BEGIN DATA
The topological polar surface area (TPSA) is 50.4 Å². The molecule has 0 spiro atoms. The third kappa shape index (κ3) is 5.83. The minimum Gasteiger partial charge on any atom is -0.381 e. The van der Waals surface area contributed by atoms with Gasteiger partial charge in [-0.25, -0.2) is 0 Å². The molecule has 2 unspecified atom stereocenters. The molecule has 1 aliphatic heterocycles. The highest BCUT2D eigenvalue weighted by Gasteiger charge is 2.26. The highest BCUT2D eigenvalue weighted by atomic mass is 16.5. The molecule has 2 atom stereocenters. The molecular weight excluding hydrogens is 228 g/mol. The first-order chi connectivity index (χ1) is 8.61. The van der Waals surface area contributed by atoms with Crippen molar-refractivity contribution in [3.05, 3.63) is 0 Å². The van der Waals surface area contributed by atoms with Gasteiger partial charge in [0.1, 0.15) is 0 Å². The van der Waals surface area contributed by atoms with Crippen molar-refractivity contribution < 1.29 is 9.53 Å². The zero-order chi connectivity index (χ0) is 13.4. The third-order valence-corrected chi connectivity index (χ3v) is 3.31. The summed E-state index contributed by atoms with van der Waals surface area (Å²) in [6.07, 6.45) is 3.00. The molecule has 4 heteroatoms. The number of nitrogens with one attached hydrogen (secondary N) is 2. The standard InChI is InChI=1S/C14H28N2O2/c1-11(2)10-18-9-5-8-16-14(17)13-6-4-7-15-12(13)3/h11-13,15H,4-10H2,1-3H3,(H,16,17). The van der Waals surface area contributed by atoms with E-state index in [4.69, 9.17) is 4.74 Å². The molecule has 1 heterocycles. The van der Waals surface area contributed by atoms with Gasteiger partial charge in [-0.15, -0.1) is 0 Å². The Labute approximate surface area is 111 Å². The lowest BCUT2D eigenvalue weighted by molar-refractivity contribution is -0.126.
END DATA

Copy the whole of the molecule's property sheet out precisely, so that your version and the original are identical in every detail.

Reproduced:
The topological polar surface area (TPSA) is 50.4 Å². The molecule has 0 spiro atoms. The third kappa shape index (κ3) is 5.83. The minimum Gasteiger partial charge on any atom is -0.381 e. The van der Waals surface area contributed by atoms with Gasteiger partial charge in [-0.25, -0.2) is 0 Å². The molecule has 2 unspecified atom stereocenters. The molecule has 1 aliphatic heterocycles. The highest BCUT2D eigenvalue weighted by Gasteiger charge is 2.26. The highest BCUT2D eigenvalue weighted by atomic mass is 16.5. The molecule has 2 atom stereocenters. The molecular weight excluding hydrogens is 228 g/mol. The first-order chi connectivity index (χ1) is 8.61. The van der Waals surface area contributed by atoms with Crippen molar-refractivity contribution in [3.05, 3.63) is 0 Å². The van der Waals surface area contributed by atoms with Gasteiger partial charge in [0.1, 0.15) is 0 Å². The van der Waals surface area contributed by atoms with Crippen molar-refractivity contribution < 1.29 is 9.53 Å². The zero-order chi connectivity index (χ0) is 13.4. The third-order valence-corrected chi connectivity index (χ3v) is 3.31. The summed E-state index contributed by atoms with van der Waals surface area (Å²) in [6.07, 6.45) is 3.00. The molecule has 4 heteroatoms. The number of nitrogens with one attached hydrogen (secondary N) is 2. The standard InChI is InChI=1S/C14H28N2O2/c1-11(2)10-18-9-5-8-16-14(17)13-6-4-7-15-12(13)3/h11-13,15H,4-10H2,1-3H3,(H,16,17). The van der Waals surface area contributed by atoms with E-state index in [4.69, 9.17) is 4.74 Å². The molecule has 1 heterocycles. The van der Waals surface area contributed by atoms with Gasteiger partial charge in [-0.15, -0.1) is 0 Å². The Labute approximate surface area is 111 Å². The lowest BCUT2D eigenvalue weighted by molar-refractivity contribution is -0.126.